In 1975, Prien also tried to consolidate the knowledge of calculus pathology as it pertained to Randall's plaques. He acknowledged that most investigators of the time agreed that the subepithelial calcium depositions were truly an explanation and nidus for the formation of renal stones, but certainly not the reason behind a majority of stones. In his own investigative series of over 100 renal specimens, he found only one example of a calcium oxalate stone attached to a renal papilla, but found evidence of plaques in 13 kidneys. Furthermore, Prien examined cross sections of papillae and stone, and found that their eccentric nucleation and mineral composition did support the theory that they began from a mural attachment. [9]

The improved characterizations of the crystal component of stone made by Randall's successors seem to shed more light into the pathology of renal stone development. However, it was the technical limitations faced by Randall that perhaps led to the incomplete theory of lithogenesis related to his plaques. [10]

   Contemporary Studies That Support the Role of Randall's Plaque in Lithogenesis Top

Endoscopic and metabolic studies

With the advent of more advanced imaging techniques, the field of stone disease has gained a deeper understanding of Randall's plaques and the pathophysiology of lithogenesis. In particular, living kidneys can be imaged endoscopically for the occurrence of Randall's plaques and their presence can be correlated to clinical and metabolic events in the patients.

Reevaluating Randall's initial analysis, Matlaga et al. evaluated 23 known calcium oxalate stone formers and endoscopically mapped 172 renal papillae. They found that 91% of these contained plaques, and that all kidneys examined had at least one papilla that was affected. Moreover, they found that stones were attached to 49 papillae, and of these papillae with stone attachment, 44, or 90%, had evidence of plaque remnant on the papillae. The authors noted that this number may have been higher and that the plaque could have been removed along with the attached stone. [11] Overall, this study found that 48% of stone-burdened kidneys had attached plaques, as opposed to 5.6% reported in Randall's series. [6] Moreover, the authors found endoscopic evidence of dilated duct orifices after detachment of stone, which they believed were uncalcified tubular remnants after plaque detachment, a finding that supported the reports by Cifuentes Delatte et al. of such remnants on spontaneously evacuated calculi. [12] In conjunction, these studies support Randall's initial hypothesis that lithogenesis starts with an interstitial lesion in the papilla that forms a nidus for stone attachment.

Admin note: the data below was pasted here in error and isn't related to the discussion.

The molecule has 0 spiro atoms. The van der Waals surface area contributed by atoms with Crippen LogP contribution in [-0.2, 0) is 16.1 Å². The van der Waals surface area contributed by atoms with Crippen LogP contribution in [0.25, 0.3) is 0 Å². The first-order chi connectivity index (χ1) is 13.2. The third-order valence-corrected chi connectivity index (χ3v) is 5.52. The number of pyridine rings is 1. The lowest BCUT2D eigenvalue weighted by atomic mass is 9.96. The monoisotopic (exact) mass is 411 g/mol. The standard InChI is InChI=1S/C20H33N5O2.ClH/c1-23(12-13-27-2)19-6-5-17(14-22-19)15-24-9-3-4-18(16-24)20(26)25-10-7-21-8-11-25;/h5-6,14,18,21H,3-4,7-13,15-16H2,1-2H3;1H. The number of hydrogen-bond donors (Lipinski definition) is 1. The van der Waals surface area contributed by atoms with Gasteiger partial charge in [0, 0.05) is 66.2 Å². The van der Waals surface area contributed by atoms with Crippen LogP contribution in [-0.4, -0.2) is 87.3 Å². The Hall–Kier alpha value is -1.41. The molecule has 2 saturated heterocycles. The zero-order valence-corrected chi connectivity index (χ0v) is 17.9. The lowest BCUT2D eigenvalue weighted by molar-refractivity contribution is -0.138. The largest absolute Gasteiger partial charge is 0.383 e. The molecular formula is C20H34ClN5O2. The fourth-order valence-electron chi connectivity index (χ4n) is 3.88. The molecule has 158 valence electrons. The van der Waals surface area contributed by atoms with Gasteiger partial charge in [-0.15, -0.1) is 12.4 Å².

Low and Stoller were one of the first groups to utilize endoscopic imaging in their examination of renal papillary calcifications. [13] Their case series included 64 patients who had calyceal mapping for Randall's plaques. Of these, 57 underwent mapping during endoscopic procedures for stone removal, 21 ureteroscopically and 36 percutaneously. The remaining seven patients had endoscopic procedures for resection of upper tract malignancy and evaluation of lateralizing hematuria. A mean of 7.1 calices were examined in each patient. Low and Stoller observed two patterns of calcifications in the calices: Central and diffuse, each occurring without preference for location and showing no correlation for age, sex, or stone composition. The pattern types also did not differ between patients with stones and those without stones. Furthermore, they found that 74% of stone formers had evidence of these plaques versus only 43% of the patients who underwent endoscopic evaluation for reasons other than stone. More importantly, they found that patients with uric acid or calcium oxalate stones had a 100% incidence of Randall's plaques on mapping, while those with calcium phosphate, cystine, and struvite had an incidence of Randall's plaque of 88%, 33%, and 20%, respectively (P = 0.0004). [13] This study was important as it provided support for the theory that different stones have different primary pathogenesis.

In a later study, Low et al. examined a cohort of 143 patients (124 stone formers and 19 non-stone formers) by the same method as above and also looked at their metabolic and urinary characteristics [14] on the premise that the urinary milieu in addition to Randall's plaque presence provides the necessary conditions for lithogenesis. In the stone former group, 85 patients underwent 24-h urine collection and urinary evaluation for calcium, oxalate, citrate, uric acid, sodium, magnesium, and urinary volume. Again, 73% of stone formers showed evidence of Randall's plaques versus only 32% of non-stone formers (P = 0.001). Furthermore, plaque was found more frequently in stone formers with calcium oxalate stones than in other stone formers and non-stone formers (P = 0.042). Similar to their previous study, plaque was evident most frequently in calcium oxalate stone formers (77%) than in those with cystine or struvite stones (50% and 29%, respectively). Although all the urinary risk factors that were investigated showed a trend toward a higher association in patients with plaques, the relationship was not statistically significant in this study. The factor that was most nearly significant in relation to plaque presence was the presence of hypercalciuria. This study provided further evidence to the importance of Randall's plaques on the formation of calcium oxalate stones in particular. More interestingly, it introduced the idea of correlating endoscopic patterns of plaque to Randall's original classification of Type I and II depositions. [14] Papillary biopsies were later studied by other groups. [15]